Spitfire Audio partners with BBC Symphony Orchestra

British music technology company Spitfire Audio is partnering with the BBC Symphony Orchestra to create a definitive library of orchestral sounds, and make it accessible to the next generation of aspiring composers.

Spitfire Audio specialises in creating high quality virtual instruments and sample libraries in collaboration with the world’s best musicians, composers, and sound engineers. The creation of an audio library featuring the BBC SO allows would-be composers to create orchestral scores using the sounds of a world famous orchestra. Spitfire’s users will be able to draw on a library made up of 55 unique instruments and 501 techniques, all accessible and adjustable through their digital audio workstation.

Will Evans, CEO of Spitfire Audio said: “It is amazing to be working with an organisation as prestigious as the BBC Symphony Orchestra, which shares our values of innovation, accessibility and musical excellence. This partnership means that our customers can access a world-class orchestra through our award-winning standalone plugin. More than that, it represents a new standard for orchestral sample libraries, which allows aspiring composers old and new to create incredible new music from a range of professionally created sounds and tools.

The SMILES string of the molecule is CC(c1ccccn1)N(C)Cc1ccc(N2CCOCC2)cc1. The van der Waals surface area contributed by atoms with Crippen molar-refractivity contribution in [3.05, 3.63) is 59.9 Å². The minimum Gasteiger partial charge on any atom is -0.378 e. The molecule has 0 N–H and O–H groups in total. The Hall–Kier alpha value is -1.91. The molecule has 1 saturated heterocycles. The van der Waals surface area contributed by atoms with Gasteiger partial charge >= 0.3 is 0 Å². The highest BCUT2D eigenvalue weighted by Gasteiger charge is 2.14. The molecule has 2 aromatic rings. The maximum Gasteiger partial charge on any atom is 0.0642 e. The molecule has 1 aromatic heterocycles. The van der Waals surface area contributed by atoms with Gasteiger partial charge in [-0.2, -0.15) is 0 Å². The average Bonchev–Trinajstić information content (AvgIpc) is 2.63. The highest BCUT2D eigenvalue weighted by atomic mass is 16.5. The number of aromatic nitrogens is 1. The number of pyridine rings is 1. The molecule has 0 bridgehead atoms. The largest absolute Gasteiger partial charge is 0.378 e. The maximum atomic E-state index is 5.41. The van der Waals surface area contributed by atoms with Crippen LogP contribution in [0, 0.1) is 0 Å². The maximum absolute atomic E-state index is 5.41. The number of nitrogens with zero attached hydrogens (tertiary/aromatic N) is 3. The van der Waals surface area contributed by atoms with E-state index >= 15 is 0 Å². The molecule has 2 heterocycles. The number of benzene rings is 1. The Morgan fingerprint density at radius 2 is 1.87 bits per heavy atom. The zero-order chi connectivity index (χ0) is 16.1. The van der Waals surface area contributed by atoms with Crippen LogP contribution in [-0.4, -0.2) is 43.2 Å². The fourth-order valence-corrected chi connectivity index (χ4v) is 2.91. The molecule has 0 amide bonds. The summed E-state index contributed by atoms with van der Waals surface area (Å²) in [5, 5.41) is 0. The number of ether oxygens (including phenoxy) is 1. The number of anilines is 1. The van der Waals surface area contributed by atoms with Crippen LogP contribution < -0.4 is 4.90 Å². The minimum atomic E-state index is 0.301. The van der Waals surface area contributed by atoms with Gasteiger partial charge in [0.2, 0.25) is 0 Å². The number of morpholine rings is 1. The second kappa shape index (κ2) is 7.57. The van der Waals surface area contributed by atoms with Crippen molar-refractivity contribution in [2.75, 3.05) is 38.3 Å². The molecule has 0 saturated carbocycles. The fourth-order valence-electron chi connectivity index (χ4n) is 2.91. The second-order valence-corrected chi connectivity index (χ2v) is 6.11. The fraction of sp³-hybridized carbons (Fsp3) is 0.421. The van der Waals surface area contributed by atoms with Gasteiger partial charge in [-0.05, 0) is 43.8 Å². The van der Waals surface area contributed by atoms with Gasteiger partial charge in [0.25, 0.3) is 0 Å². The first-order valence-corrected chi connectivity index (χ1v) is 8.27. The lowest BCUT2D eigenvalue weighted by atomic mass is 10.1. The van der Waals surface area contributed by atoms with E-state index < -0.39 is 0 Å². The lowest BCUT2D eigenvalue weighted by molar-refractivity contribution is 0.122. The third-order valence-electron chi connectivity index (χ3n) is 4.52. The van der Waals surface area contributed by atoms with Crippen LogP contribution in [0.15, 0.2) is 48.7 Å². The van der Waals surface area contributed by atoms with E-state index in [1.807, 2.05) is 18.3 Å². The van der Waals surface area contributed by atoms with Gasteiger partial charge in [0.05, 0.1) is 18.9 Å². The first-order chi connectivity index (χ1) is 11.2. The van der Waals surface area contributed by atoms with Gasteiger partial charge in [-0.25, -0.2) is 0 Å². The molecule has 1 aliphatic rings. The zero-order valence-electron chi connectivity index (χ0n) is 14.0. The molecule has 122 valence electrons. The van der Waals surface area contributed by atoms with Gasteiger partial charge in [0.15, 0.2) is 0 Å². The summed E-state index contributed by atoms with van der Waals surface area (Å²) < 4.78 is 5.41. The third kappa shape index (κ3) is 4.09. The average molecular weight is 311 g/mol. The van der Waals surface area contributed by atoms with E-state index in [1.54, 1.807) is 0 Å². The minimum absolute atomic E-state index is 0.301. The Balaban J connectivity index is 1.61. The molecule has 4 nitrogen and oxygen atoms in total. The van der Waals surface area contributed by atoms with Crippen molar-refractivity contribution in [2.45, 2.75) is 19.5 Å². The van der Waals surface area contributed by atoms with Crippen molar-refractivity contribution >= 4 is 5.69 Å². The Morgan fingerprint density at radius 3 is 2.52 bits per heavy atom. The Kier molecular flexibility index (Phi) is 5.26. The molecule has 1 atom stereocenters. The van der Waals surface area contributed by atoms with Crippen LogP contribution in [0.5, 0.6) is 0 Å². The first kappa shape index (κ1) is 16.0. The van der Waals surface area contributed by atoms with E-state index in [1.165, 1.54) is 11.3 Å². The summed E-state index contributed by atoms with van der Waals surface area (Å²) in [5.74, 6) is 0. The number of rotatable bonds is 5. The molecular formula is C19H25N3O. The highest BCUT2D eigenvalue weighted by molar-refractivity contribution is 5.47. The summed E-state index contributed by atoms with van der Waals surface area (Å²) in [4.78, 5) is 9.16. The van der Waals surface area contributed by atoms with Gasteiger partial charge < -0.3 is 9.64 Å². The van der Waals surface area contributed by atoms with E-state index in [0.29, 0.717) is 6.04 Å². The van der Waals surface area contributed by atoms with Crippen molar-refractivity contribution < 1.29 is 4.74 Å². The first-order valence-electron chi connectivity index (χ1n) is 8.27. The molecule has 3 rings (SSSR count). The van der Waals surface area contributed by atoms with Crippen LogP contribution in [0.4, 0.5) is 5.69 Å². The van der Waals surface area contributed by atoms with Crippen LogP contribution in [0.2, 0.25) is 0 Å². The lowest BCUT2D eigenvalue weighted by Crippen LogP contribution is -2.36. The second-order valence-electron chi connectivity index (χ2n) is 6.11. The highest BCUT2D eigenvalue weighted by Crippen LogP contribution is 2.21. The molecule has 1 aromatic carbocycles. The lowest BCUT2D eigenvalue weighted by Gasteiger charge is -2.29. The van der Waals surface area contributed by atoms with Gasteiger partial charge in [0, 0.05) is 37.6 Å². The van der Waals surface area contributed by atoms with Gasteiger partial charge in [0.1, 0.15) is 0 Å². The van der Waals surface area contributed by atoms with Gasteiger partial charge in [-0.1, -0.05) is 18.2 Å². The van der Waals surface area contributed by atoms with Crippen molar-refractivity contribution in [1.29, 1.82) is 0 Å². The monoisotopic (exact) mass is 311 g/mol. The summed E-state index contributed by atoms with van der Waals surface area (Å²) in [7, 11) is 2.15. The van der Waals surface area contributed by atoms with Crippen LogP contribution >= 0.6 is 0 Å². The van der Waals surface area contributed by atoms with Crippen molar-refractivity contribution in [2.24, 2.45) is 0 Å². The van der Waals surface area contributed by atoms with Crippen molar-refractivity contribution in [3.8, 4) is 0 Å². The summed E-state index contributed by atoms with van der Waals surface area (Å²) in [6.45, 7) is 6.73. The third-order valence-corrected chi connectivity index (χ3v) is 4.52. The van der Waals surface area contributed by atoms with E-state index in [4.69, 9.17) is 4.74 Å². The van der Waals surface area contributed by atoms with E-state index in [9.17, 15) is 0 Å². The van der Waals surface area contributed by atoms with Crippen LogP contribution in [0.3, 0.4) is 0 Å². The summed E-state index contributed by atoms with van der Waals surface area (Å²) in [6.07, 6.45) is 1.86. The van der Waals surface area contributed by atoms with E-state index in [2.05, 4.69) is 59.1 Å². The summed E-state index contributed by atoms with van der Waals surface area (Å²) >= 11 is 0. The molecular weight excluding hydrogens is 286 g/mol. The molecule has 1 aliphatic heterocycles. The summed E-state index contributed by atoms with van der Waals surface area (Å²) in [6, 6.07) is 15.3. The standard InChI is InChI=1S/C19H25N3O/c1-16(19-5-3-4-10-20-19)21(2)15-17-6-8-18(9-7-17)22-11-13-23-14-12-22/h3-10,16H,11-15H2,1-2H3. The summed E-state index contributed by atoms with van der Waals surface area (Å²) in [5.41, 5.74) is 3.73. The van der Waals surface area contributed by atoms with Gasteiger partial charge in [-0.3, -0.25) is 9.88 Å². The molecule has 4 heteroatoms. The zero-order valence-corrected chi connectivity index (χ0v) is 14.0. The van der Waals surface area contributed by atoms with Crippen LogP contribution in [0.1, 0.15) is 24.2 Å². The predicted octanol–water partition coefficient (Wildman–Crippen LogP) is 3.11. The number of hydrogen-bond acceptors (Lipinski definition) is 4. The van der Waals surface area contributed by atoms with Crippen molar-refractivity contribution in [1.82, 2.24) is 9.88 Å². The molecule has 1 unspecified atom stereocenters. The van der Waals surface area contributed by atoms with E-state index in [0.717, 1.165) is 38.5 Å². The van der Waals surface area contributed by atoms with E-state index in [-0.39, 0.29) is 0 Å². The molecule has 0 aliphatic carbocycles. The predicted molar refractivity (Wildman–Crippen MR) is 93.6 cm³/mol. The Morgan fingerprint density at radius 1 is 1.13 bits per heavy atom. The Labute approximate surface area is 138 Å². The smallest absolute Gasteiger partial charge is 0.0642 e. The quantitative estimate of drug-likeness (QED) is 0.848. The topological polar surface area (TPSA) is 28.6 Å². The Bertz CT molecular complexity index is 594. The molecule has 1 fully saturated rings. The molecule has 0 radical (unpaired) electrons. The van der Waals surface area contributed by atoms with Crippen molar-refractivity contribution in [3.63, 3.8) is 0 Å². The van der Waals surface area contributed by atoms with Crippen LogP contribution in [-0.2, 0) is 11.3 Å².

“During our recording sessions at London’s Maida Vale Studios we have pulled out all of the stops to create a future-proof library made up of the finest strings, woodwinds, brass and percussion. We see this as the start of a movement which will allow anyone to compose music with one of the world’s greatest orchestras. We will be supporting the community of users in the long term with new unique resources, online content, events and more to take orchestral music forward into the future”

In its 12 years of operation, Spitfire Audio has recorded and released over 60 sample libraries, collaborating with the likes of Hans Zimmer, Eric Whitacre, Ólafur Arnalds & the London Contemporary Orchestra. Sounds from their audio libraries are heard in everything from major Hollywood film scores to recordings by Radiohead & U2.